Insights — Brand Ex Machina: Can AI Help Build Authentic Brands?

Brand Ex Machina: Can AI Help Build Authentic Brands?

Thought leadership , Branding / March 27, 2023
Emily Barriball
Emily Barriball

In October 2021, I wrote an article about AI copywriting software. After testing several programs, I concluded the bots posed neither a threat nor seemed particularly useful to writers at that point in time.

Since then, artificial intelligence generators have continued to mature — getting smarter, more capable, and more pervasive (like the notorious ChatGPT, which has an estimated 100 million users per month). While this emerging technology has stirred up some pedagogical quandaries for college and university faculty members, it’s also making its way into marcom offices, with CMOs and their teams wondering how (or if) they can put these programs to use. 

There is little question that AI can be used in higher ed marketing. But how can it be used effectively? I turned to my SimpsonScarborough colleagues to get their thoughts on how higher ed marketers can use AI to build their institution’s brands (and how not to use it, too).

Can a machine build a brand that inspires, elevates, and endures?

First, allow me to tell you what AI is not: it’s not a replacement for humans.

“Of course,” you say, “a human would say that.”

But a machine does not care about your brand.

It does not have the experience, understanding, or soul that people do. It mimics and regurgitates human language, incapable of comprehending what it’s doing (for now). It will not build your brand in a meaningful way that is authentic to your institution and uniquely stands out from competitors, because it can’t. To build that kind of brand, you need people.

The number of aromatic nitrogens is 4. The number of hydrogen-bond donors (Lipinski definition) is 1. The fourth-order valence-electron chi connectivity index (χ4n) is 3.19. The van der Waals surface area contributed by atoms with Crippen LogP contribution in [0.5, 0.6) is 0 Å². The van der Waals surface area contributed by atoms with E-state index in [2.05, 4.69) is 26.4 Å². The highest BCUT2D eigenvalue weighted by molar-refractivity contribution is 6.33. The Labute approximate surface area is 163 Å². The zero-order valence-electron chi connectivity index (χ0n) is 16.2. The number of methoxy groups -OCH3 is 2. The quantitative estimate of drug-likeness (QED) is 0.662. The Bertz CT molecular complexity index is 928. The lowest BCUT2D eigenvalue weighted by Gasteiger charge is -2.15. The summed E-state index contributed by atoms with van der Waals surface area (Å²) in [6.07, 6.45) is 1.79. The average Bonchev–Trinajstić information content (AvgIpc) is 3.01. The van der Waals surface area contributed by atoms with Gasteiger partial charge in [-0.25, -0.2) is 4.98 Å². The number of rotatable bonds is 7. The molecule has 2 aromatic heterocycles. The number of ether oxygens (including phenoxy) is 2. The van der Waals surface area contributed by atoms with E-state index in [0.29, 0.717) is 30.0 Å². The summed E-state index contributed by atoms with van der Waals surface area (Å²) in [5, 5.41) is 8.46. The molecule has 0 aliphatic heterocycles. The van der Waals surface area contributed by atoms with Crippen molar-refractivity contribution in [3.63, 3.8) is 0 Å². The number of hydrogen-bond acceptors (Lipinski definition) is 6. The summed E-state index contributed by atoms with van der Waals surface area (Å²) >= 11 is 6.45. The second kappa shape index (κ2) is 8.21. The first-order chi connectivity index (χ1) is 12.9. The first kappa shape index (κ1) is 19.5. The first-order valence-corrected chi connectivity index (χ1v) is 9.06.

Now, this doesn’t mean AI cannot build a brand, period; it absolutely can. It will be trite and unremarkable, patched together from everything the AI has learned by consuming what humans created, and it will do nothing to distinguish your institution or inspire your audiences. But! It will be a brand.

In short: you can’t rely on AI by itself in your brand building efforts. But you can make AI work effectively for you as a resource. We know from SimpsonScarborough’s Professional Development & Salary Study that higher ed marketers are increasingly asked to take on more work and responsibilities; while AI doesn’t address the underlying cause of that issue, it can help relieve some of the symptoms as a productivity assistant.

How to use AI for good, not mediocre

From a brand execution perspective, there are a few key areas in which AI can be the most help: content marketing, web writing, and creative work.

These are all labor-intensive efforts, requiring time to think, research, think some more, create, edit, edit again, and, finally, publish for audiences; AI software can assist in this process as a thinking partner, a creator, and an editor (but don’t rely on it for research — programs like ChatGPT are currently known for giving patently wrong information).

Wielded as a tool in the hands of professionals, AI offers immeasurable potential in helping higher ed marcom offices become more efficient and productive.

AI and Content Marketing

Whether you’re building or maintaining your brand, cultivating consistent, high-quality content plays a key role in brand marketing efforts. It keeps your audiences engaged with your institution, provides proof points for your brand, helps you maintain an active digital presence, and establishes legitimacy.

It also takes a lot of work to keep up with — and content marketing experts with deep knowledge of your institution don’t grow on trees.

AI programs can increase your team’s productivity in writing articles, blog posts, creating social media posts, drafting emails, checking SEO, and more, promoting efficiency. This is a win for inundated content marketers everywhere who have ideas but no bandwidth to execute them.